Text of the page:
no umbrella? just walk in the rain
Tuesday, March 30, 2010
how many still remember the gunny sack race you took part in on sports day when you were in primary school? the sack race used to be something universal: primary or junior school pupils all over the world have had the experience of the wrestling with the rough sack as they tried to haul it across the field as quickly as possible to the finish line. in singapore, it looks like not many primary schools have retained this fun event as part of their sports day programme.
i remember in our primary school days, we referred to it as the potato sack race. why potato sack? it is because the jute bag's original use was to pack agricultural produce such as potatoes, corn, coffee beans and grains like wheat and rice.
some pupils disliked the feel of the coarse jute rubbing against their body as they struggled with the sack to maintain their speed and balance. it got hilarious when some participants tripped and stumbled. this particular event is a test of speed, strength and flexibility. you were supposed to get into the sack, gripped the top tightly and jumped or hopped all the way to the finish line. if you walked or ran, you might finish but you would be unlikely to win the race.
do you know that the sack race was an olympic event in the 1904 olympics held at st louis?
what about these other events held on the school field twenty, thirty or forty years ago? do you remember them? the egg and spoon race? balancing the bean-bag on the head race? crawling through cane hoops race? throwing objects into a wicker waste-paper basket? balancing the quoit on the head race?
Saturday, March 27, 2010
when a man and a woman share an umbrella, who should be holding the umbrella?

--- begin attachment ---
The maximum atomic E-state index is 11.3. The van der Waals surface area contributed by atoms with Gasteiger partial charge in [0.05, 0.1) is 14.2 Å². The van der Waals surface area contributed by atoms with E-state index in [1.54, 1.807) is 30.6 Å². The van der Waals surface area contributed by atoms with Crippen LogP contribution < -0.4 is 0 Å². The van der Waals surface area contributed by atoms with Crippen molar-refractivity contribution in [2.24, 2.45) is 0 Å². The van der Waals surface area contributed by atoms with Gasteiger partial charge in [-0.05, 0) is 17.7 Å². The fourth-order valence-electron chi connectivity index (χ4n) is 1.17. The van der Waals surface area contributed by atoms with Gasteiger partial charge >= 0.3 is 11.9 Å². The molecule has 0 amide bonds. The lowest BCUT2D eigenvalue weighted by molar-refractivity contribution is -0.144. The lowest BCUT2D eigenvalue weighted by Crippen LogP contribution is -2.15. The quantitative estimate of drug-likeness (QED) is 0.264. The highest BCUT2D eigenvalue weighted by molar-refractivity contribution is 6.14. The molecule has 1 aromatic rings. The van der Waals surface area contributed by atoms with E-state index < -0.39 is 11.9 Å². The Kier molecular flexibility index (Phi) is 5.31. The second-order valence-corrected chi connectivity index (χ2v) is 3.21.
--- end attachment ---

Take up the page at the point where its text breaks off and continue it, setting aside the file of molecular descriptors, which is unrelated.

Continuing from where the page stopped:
i have observed that generally, among senior citizens, the man is likely to hold the umbrella up for his partner. however, for the younger people, i have come across a mix: sometimes it is the woman though most times it is the man.
when i am with my wife, i am normally the (up)holder of the umbrella unless my two hands are full. with other women, it depends on whom i am with.
Tuesday, March 23, 2010
picture from national archive of s'pore
bathing in the kampong generally meant bathing with cold water, no matter what time of the day. we did not have this option of warm and cold waters, that is available (nowadays) by merely adjusting a knob. nevertheless, on warm days, when the metal pipes got heated up, we did get warm water gushing out of the tap, provided we bathed with the water right off the tap. during the rare times when we had to bathe with warm water - like when we were feeling under the weather - we had to boil a kettle of water and mix it with water from the tap or water from the container. on such an occasion, we would use a metal or plastic tub to hold the lukewarm water.
most households would have a huge ceramic or clay water container in the bathroom. this did not serve as a bath tub although it could have been mistakenly used as one by some unknowing guests, especially those from the then more developed countries.